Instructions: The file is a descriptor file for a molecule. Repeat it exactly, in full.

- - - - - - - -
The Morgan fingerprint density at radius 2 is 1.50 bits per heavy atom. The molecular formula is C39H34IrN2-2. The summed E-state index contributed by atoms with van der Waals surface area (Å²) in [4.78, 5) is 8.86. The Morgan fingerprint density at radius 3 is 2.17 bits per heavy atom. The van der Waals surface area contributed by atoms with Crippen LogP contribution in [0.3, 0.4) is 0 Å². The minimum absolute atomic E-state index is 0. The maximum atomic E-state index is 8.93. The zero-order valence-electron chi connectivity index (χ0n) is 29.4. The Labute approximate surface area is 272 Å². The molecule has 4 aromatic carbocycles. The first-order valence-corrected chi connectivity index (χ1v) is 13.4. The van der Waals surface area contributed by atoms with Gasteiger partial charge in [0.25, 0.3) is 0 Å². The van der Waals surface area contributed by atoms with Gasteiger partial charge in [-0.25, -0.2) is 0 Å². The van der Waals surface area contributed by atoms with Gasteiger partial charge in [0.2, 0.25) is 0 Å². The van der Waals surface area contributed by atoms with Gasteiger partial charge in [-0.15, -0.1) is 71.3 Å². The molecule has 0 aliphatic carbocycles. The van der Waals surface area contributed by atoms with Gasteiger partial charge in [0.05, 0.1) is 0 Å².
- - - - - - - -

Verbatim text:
The Morgan fingerprint density at radius 2 is 1.50 bits per heavy atom. The molecular formula is C39H34IrN2-2. The summed E-state index contributed by atoms with van der Waals surface area (Å²) in [4.78, 5) is 8.86. The Morgan fingerprint density at radius 3 is 2.17 bits per heavy atom. The van der Waals surface area contributed by atoms with Crippen LogP contribution in [0.3, 0.4) is 0 Å². The minimum absolute atomic E-state index is 0. The maximum atomic E-state index is 8.93. The zero-order valence-electron chi connectivity index (χ0n) is 29.4. The Labute approximate surface area is 272 Å². The molecule has 4 aromatic carbocycles. The first-order valence-corrected chi connectivity index (χ1v) is 13.4. The van der Waals surface area contributed by atoms with Gasteiger partial charge in [0.25, 0.3) is 0 Å². The van der Waals surface area contributed by atoms with Gasteiger partial charge in [-0.25, -0.2) is 0 Å². The van der Waals surface area contributed by atoms with Gasteiger partial charge in [0.2, 0.25) is 0 Å². The van der Waals surface area contributed by atoms with Gasteiger partial charge in [-0.15, -0.1) is 71.3 Å². The molecule has 0 aliphatic carbocycles. The van der Waals surface area contributed by atoms with Gasteiger partial charge in [0.05, 0.1) is 0 Å².